Klopp lays curse of baseball cap to rest
West Brom 0 Liverpool 1
The prospects of Liverpool operating in the Champions League will be reinforced having overcome the curse of the baseball cap.
Tony Pulis and his trademark headwear have proved a serial irritant over the years when Liverpool have visited the lair of the set-piece specialist, but Jurgen Klopp is the manager to finally break the hoodoo.
Roberto Firmino's 11th league goal of the season lifted Liverpool back into third place and while Klopp acknowledged the importance of last weekend's victory at Stoke City, this felt like an even bigger statement.
Rafael Benitez, Kenny Dalglish, Roy Hodgson and Brendan Rodgers have all failed to win a Premier League game at the various venues of teams managed by Pulis, and recent history has been particularly unkind.
Supporters still recall the remarkable capitulation at Crystal Palace in May 2014, when Liverpool's title hopes disappeared after a 3-3 draw, with similar levels of dread reserved for a trip to an unpopular relative.
Yet there feels something different about this team under Klopp and they will have departed the Black Country increasingly confident of securing a top-four finish.
Liverpool even survived a madcap finish, which resembled Sunday morning park football, when Albion goalkeeper Ben Foster ventured upfield in added time to try to force an equaliser at a corner.
"It is one of the most difficult places to go because you can't feel comfortable in one moment of the game," said Klopp.
"I can understand why Liverpool have struggled [against Pulis teams] in the last nine years. Somebody asked which scoreline would have kept me a little calmer in the last few minutes, and I said, 'only 4-0 after 86 minutes'.
"We could only get to 66 points, so this feels perfect. Next week we try at Anfield to get 69, and let's carry on. It is the Premier League, they [Arsenal] have three, four, five games in hand so we should not think about this. If we do what we have to do, we will be where we want to be."
Albion have now failed to score in 375 minutes and this underlined where Pulis needs to spend in the summer.
His team have defied expectations this season and are still poised to finish above a cluster of teams with far bigger budgets, but they were unable to recreate the same hostile environment that left Arsenal bloodied and bruised last month.
This was still far from an easy assignment for Liverpool, however, and they could have gone behind after 23 minutes. Matt Phillips' cushioned cross required only a finishing touch from Nacer Chadli at the far post, but just as he was about to connect with the ball Firmino got the faintest of touches to unsettle the Belgian.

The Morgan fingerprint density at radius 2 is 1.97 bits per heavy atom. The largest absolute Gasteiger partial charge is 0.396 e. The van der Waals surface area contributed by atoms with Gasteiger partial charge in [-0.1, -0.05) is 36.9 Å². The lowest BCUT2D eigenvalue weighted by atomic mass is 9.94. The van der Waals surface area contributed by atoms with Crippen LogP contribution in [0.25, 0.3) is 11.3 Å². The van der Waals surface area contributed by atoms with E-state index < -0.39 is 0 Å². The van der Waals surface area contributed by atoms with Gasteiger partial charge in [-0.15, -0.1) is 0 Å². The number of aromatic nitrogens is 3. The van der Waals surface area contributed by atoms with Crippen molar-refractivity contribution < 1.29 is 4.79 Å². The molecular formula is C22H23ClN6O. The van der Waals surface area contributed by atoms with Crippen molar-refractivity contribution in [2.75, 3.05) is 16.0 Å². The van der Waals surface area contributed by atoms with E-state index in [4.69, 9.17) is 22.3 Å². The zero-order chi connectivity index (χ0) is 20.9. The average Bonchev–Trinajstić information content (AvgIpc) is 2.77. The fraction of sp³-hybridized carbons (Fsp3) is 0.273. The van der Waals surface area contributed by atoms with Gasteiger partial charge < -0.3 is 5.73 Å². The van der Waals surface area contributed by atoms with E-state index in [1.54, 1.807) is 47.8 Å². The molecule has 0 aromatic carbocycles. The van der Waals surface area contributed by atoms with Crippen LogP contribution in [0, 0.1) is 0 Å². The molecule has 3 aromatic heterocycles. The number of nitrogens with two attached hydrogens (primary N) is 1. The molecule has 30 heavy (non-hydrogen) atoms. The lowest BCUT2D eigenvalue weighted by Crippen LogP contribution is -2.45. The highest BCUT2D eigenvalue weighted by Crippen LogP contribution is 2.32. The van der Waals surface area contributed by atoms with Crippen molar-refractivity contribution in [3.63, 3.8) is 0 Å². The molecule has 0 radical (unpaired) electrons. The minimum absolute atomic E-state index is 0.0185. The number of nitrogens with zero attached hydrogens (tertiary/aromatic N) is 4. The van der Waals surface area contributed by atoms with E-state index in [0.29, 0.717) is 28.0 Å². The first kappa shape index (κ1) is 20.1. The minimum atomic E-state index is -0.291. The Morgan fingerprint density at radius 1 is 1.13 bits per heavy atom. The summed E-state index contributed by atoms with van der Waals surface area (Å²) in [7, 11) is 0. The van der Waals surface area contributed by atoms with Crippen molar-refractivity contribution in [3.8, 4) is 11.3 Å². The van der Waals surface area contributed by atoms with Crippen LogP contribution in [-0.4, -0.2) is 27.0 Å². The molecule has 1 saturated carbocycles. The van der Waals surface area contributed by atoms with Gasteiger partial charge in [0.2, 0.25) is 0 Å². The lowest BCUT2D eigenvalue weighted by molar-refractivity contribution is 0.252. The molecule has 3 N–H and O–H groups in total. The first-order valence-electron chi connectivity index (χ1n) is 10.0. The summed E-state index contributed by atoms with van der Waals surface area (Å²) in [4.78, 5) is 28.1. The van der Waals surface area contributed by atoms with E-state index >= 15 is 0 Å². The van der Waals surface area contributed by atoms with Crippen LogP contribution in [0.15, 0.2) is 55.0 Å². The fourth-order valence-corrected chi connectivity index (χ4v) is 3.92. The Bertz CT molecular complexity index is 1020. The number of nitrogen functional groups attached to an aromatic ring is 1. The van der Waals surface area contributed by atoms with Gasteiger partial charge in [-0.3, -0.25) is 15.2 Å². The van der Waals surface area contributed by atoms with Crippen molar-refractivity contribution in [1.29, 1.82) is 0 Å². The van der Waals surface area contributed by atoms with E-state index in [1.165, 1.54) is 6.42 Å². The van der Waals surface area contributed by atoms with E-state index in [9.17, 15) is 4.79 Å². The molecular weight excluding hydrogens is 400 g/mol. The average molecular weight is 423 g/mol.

Liverpool dominated possession in a scrappy game and the goal finally arrived in first-half injury-time. The only surprise was it came from a set play, against a team adept at the art.
James Milner's free-kick from the right was not cleanly struck, but Lucas produced a crucial flick to find Firmino running in at the far post and he was presented with the simple task of heading in from five yards.
The free-kick, awarded for a foul on Divock Origi by Chris Brunt, sparked a fractious relationship between referee Jon Moss and Albion's supporters, which continued into the second-half.
Liverpool should have added a second in the 57th minute, after a fine move involving Nathaniel Clyne and Firmino, but Milner volleyed his shot over the bar.
Liverpool also required Simon Mignolet to prevent Phillips from scoring an equaliser 10 minutes from time, after the Albion attacker was sent clear on goal.
Mignolet will never completely escape his detractors, yet his save here, and one at Stoke the previous weekend, could prove vital when Klopp assesses the final months of the campaign.
It could have been even more comfortable for Liverpool, after a crazy finale out of sync with what had happened in the previous 90 minutes.
With Albion chasing an equaliser, Foster came up for the corner yet was caught in possession as Liverpool cleared.
Alberto Moreno, a substitute, advanced 50 yards and had only to strike the ball into the empty net, but somehow contrived to shoot wide.
Liverpool, though, had done enough and the final whistle drew wild celebrations from Klopp, who cannot possibly downplay the significance of this victory.
A 1-0 win away at a Pulis team, from a set play? (© Daily Telegraph, London)